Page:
I get it — starting a new venture or changing up your practices during this time is daunting. “A lot of people are going to suffer from paralysis analysis — they’re going to overthink it,” says Clayshare co-founder Kevin Phillips. “Don’t worry about trying to make it perfect. Just get on there and do something to provide benefit to your audience. They’re going to appreciate the fact that you did this for them to help them through this situation.”
Share your knowledge with your customer base and provide them with videos to help make them succeed right now, whether that’s sharing tips on how to reopen or helping your people to stay sane and healthy. It doesn’t matter if you’re thinking about holding a virtual event or just want to share a quick social media post, video can help you keep things in motion while you figure out the rest.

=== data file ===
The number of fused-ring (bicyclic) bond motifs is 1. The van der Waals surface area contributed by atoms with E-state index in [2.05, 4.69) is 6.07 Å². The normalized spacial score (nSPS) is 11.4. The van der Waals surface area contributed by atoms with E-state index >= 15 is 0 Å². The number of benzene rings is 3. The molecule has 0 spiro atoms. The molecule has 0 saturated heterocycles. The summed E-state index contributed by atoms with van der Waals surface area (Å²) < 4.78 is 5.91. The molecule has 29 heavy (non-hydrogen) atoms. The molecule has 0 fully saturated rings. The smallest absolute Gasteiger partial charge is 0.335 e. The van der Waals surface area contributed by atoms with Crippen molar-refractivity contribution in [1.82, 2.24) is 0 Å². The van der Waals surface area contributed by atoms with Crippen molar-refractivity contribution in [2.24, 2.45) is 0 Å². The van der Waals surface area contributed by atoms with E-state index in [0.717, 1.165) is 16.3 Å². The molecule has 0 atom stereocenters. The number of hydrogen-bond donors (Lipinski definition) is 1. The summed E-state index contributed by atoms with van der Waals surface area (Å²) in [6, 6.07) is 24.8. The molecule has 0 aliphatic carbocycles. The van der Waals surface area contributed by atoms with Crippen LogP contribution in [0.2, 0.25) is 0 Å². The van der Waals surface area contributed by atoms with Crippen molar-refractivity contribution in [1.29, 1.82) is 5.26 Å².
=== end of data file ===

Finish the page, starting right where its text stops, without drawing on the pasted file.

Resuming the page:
For the last four weeks of my video challenge each Sunday I have produced a video book review. I like to review books which have had an impact on my life. One of the most important has been the one I wrote: “How to Get Video Right”. The reason why I wrote this book was seeing a pattern where businesses focused on the production of the video and then not use it to its full potential when delivered.
“How to Get Video Right” speaks directly to the tens of thousands of companies around the world who recognise video’s potential, but are lost on how to cash in. Covering everything from discovering the “story” and finding the correct production partner to setting budgets, ensuring the video is actually watched and leaving the audience chomping at the bit for more, Banks’ new guide guarantees the maximum ROI on any video marketing project.